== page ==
|Authors:||Ćiprijanović, Aleksandra||Title:||Galactic cosmic-ray induced production of lithium in the Small Magellanic Cloud||Journal:||Astroparticle Physics||Volume:||85||First page:||24||Last page:||28||Issue Date:||1-Dec-2016||Rank:||M21||ISSN:||0927-6505||DOI:||10.1016/j.astropartphys.2016.09.004||Abstract:||
Recently, the first lithium detection outside of the Milky Way was made in low-metallicity gas of the Small Magellanic Cloud, which was at the level of the expected primordial value. Part of the observed lithium in any environment has primordial origin, but there is always some post-BBN (Big Bang Nucleosynthesis) contamination, since lithium can also be produced in cosmic-ray interactions with the interstellar medium. Using the fact that processes involving cosmic rays produce lithium, but also gamma rays through neutral pion decay, we use the Small Magellanic Cloud gamma-ray observations by Fermi-LAT to make predictions on the amount of lithium in this galaxy that was produced by galactic cosmic rays accelerated in supernova remnants. By including both fusion processes, as well as spallation of heavier nuclei, we find that galactic cosmic rays could produce a very small amount of lithium. In the case of 6Li isotope (which should only be produced by cosmic rays) we can only explain 0.16% of the measured abundance. If these cosmic rays are indeed responsible for such small lithium production, observed abundances could be the result of some other sources, which are discussed in the paper.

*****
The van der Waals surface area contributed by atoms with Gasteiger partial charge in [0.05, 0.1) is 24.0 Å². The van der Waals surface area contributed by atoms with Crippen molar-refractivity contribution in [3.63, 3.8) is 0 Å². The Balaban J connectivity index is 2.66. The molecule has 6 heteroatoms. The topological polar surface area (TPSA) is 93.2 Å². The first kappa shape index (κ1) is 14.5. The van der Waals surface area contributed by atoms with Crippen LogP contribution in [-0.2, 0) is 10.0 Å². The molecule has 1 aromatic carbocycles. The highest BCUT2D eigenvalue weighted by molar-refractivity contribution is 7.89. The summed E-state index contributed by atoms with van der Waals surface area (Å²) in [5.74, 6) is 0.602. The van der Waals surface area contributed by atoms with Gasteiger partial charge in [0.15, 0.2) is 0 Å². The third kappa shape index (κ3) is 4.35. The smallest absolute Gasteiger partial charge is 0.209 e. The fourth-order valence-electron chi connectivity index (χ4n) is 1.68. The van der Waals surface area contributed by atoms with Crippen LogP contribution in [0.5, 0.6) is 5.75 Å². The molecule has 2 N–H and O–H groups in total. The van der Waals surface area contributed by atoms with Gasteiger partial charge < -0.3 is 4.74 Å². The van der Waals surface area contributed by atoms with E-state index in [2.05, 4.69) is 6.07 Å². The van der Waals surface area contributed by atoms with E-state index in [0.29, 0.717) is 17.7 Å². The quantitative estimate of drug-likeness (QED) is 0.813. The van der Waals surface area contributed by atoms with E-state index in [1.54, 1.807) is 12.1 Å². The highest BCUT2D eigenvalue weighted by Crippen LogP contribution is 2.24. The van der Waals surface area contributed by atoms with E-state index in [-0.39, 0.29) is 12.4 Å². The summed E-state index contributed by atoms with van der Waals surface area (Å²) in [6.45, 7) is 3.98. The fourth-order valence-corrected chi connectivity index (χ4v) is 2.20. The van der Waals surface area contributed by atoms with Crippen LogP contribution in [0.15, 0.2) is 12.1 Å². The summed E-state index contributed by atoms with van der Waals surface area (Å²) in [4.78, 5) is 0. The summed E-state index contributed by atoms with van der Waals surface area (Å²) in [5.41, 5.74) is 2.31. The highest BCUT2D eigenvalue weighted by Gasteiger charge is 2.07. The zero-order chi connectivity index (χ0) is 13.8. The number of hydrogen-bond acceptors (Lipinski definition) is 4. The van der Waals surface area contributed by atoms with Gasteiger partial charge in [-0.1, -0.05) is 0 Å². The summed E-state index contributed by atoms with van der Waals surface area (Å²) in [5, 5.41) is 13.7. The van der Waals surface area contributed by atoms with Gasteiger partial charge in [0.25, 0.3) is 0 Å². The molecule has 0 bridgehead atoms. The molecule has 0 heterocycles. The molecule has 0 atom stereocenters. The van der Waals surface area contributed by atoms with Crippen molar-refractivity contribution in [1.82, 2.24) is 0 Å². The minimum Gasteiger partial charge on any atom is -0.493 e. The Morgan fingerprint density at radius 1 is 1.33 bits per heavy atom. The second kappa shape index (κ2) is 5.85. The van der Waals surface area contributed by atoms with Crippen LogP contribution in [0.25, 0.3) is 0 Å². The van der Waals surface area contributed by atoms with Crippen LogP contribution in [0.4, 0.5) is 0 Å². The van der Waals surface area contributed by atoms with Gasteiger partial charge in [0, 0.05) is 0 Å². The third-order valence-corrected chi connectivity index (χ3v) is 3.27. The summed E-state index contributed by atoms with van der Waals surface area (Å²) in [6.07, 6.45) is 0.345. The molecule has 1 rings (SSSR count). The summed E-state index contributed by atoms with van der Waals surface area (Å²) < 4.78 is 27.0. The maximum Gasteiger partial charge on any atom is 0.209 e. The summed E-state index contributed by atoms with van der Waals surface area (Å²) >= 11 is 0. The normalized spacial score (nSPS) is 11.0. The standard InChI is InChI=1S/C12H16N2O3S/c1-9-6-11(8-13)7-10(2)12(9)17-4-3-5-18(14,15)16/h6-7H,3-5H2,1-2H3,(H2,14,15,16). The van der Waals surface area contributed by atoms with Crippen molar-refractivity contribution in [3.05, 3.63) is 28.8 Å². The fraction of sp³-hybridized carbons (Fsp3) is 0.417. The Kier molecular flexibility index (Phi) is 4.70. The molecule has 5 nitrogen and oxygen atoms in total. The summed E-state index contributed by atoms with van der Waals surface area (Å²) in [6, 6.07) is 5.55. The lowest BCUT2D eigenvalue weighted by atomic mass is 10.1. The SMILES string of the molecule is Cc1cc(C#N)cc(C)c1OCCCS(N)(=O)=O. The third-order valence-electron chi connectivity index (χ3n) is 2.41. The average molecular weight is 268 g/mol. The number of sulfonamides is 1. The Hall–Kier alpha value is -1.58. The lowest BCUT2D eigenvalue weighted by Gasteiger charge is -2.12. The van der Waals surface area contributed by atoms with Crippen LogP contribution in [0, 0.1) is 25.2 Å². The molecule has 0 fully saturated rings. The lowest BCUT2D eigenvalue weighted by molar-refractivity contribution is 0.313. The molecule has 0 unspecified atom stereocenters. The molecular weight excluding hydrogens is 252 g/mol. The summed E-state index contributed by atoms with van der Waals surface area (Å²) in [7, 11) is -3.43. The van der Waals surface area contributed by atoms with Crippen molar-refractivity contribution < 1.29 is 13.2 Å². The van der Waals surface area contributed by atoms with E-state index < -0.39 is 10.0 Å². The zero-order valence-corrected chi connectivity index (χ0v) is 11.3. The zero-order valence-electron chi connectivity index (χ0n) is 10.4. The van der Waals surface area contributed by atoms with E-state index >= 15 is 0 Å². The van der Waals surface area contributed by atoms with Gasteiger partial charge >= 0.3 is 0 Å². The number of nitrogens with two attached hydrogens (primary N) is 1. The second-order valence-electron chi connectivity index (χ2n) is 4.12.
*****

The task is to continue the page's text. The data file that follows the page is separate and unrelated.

|Keywords:||Abundances | Cosmic rays | Gamma rays | Nucleosynthesis | Small magellanic cloud | Supernova remnants||Publisher:||Elsevier||Project:||Emission nebula: structure and evolution|
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